Does Flight Aware show live information on commuter flights. It appears to only show information after the aircraft has arrived.
It shows all flights that have filed an IFR flight plan that aren’t otherwise blocked (search for NBAA in this forum) or are a military flight. As long as they get into the national system, they will be shown. Once they are handed over to local control, the tracking is often lost.
What do you mean by commuter flight? Joe blow commuting by air between Stockton and Palo Alto? Do you mean a flight by a regional carrier such as Horizon Air?
Please provide specific flight information.
By commuter flight, I meat airline service that is a commuter aircraft as opposed to a main line aircraft. A person may commute, but they are being serviced by a main line service the big five or whatever or a commuter like Mesa, Comair< ect that has an agreement with the mainline to shuttle people to the main service.
The terminology usually used today is “regional airline.”
As I said earlier, the flights are tracked by FlightAware.
What I was referring to in my post was people who commuted by air in their own aircraft rather than drive. Even for relatively short routes, if you have the right aircraft this can be cheaper than driving and is a lot less stressful.
Just some examples of regional carriers.
Based on Dami’s opinion…
ostpxweb.dot.gov/aviation/X-50%2 … erlist.htm which is a government website sez differently.
Leave it up to AlI*'m smarter than anyone*len to come up with this. You didn’t check this: ostpxweb.dot.gov/aviation/X-50%2 … rtlist.htm
If you would read airline industry magazines, you would find out that the term used, regardless of what the Department of Transportation says, is REGIONAL, not commuter. Technically, they are called certified airlines.
The two airlines mentioned by hamilr are certified airlines, not commuter airlines (as defined by the DOT). Additionally, again if you would actually look at something airline related, you would see the majority of the carriers that are code sharing are code sharing with other certified airlines, not commuter airlines.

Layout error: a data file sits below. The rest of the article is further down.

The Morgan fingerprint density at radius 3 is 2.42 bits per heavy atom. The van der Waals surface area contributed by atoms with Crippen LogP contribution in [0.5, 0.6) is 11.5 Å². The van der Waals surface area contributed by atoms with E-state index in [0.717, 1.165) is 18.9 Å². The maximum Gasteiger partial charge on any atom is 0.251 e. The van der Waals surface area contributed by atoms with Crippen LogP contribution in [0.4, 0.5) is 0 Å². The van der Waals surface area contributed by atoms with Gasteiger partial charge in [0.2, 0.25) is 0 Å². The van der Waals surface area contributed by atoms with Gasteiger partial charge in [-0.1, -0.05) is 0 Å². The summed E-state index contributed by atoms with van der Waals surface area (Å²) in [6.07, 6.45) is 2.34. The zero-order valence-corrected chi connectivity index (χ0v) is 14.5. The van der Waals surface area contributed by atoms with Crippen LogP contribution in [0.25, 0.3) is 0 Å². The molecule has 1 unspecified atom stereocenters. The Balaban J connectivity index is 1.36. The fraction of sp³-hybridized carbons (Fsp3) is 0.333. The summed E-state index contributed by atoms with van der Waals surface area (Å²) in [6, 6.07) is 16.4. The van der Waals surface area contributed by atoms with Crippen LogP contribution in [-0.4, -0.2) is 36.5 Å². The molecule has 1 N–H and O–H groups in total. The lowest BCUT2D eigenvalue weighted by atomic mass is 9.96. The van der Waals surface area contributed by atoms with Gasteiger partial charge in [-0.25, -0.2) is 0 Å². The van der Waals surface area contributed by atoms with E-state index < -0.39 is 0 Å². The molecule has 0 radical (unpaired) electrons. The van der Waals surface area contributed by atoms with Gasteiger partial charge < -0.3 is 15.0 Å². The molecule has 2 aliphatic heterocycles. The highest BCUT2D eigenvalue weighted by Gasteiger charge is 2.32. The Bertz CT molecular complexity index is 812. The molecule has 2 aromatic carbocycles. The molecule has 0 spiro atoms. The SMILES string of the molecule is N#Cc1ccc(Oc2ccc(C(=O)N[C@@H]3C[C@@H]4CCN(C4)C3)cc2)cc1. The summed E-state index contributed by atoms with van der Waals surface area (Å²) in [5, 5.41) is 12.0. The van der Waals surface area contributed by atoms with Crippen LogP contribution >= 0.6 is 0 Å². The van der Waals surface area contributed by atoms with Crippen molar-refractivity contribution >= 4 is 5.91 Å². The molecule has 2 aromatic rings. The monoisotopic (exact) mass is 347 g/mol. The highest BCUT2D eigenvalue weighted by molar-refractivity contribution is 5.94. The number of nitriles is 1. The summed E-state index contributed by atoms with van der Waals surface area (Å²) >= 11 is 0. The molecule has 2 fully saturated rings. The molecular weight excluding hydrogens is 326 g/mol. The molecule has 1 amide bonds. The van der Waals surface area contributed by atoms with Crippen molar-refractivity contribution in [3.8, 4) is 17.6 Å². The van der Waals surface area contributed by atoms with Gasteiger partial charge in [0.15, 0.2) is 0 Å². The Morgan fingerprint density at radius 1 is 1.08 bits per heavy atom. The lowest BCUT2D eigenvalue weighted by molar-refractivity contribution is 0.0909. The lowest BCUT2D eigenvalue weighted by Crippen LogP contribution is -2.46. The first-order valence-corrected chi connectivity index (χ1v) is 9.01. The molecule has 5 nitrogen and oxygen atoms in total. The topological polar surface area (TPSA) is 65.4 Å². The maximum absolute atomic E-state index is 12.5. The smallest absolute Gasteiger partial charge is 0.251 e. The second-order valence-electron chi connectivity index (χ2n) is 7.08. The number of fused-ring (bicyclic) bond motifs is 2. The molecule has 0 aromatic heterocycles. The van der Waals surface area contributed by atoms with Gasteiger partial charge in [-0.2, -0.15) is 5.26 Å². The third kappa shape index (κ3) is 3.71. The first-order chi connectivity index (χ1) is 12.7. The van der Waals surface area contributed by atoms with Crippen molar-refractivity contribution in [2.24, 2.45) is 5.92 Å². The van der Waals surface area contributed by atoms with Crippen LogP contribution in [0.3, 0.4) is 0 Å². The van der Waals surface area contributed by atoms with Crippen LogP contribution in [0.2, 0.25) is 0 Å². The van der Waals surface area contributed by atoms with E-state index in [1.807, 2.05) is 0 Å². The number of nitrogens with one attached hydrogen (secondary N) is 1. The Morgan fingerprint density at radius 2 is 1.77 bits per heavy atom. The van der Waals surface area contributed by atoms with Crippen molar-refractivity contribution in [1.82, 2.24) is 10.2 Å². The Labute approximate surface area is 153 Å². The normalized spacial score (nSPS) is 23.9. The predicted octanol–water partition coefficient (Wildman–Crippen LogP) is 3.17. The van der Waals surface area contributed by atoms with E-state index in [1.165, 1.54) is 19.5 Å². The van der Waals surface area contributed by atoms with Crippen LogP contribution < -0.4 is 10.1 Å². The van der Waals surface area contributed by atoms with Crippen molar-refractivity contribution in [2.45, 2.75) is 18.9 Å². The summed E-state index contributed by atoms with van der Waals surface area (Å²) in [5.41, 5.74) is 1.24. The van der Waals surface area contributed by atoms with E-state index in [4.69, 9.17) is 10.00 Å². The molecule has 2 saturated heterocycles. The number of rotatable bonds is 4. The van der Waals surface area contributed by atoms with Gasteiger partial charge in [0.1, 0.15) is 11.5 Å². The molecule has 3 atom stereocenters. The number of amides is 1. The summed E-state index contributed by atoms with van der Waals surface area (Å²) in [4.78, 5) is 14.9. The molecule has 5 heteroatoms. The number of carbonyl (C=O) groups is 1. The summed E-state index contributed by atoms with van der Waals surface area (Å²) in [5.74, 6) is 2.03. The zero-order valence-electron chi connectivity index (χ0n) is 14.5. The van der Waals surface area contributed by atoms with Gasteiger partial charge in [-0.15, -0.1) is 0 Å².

Your ticket might say Northwest Airlines #2170 but the flight is operated under a code share with Alaska/Horizon as their #2001. Within Horizon the actual operator it’s QXE1 and ATC calls it Horizon One.
The quickest way to track your flight is to look at the departure or arrival airport and Don’t know the flight number? link to the left of this page.
If you have a specific flight you’re trying to find, let us know.
Amusing that you feel you have the duty to correct everyone on this board, but when Allen corrects you, you criticize him for trying to be smarter than everyone else. >Insert pot calling kettle black emoticon here<
I love flying, but it would be incorrect to say that it is cheaper than driving in most situations (including costs of buying, maintaining, insuring, etc.).
I’ve read articles on people who commute using private aircraft. When you consider not only the cash outlay for gas, insurance, etc., needed for the operation of a car plus the time spent commuting versus flying you do save money. With flying, you save time and many of the smaller aircraft have operating economics close to that of a car. There’s also intangible costs such as quality of life. Would you rather spend 2-4 hours a day commuting (not uncommon here in the SF Bay Area) or 20-30 minutes?
Regarding Allen: I corrected him because he was wrong and I wasn’t. The airline industry doesn’t use the term “commuter airline” but “regional airline” (or the more good feeling “regional partner” or just “partner”).
Yes, there is a classification called “commuter airlines” but that’s not what the industry uses in its marketing.
(When searching for the articles above using Google, I realized just how fast Google indexes! This topic is already indexed in Google and it 's only a few hours old.)
Dang, guess the gubment is wrong for having commuter airline on their website, so your opinion obviously overrides a gubment source??? I DON’T THINK SO
Geeez, just when I think I have heard it all now.
I’ve actually done this in the bay area. It costs about $100 each way to commute 50 miles along the SF bay (you could do it for a little less, but that would be an average, old aluminum airplane) and it costs less than half that to drive the same route in an ‘average car’.
Typical government worker (retired or not) messing up my words. Listen carefully, turn up the volume on your hearing aid.
You may know a thing or two about general aviation but when it comes to the commercial aviation industry, I’m the man.
Welcome to Flightaware hamilr!!!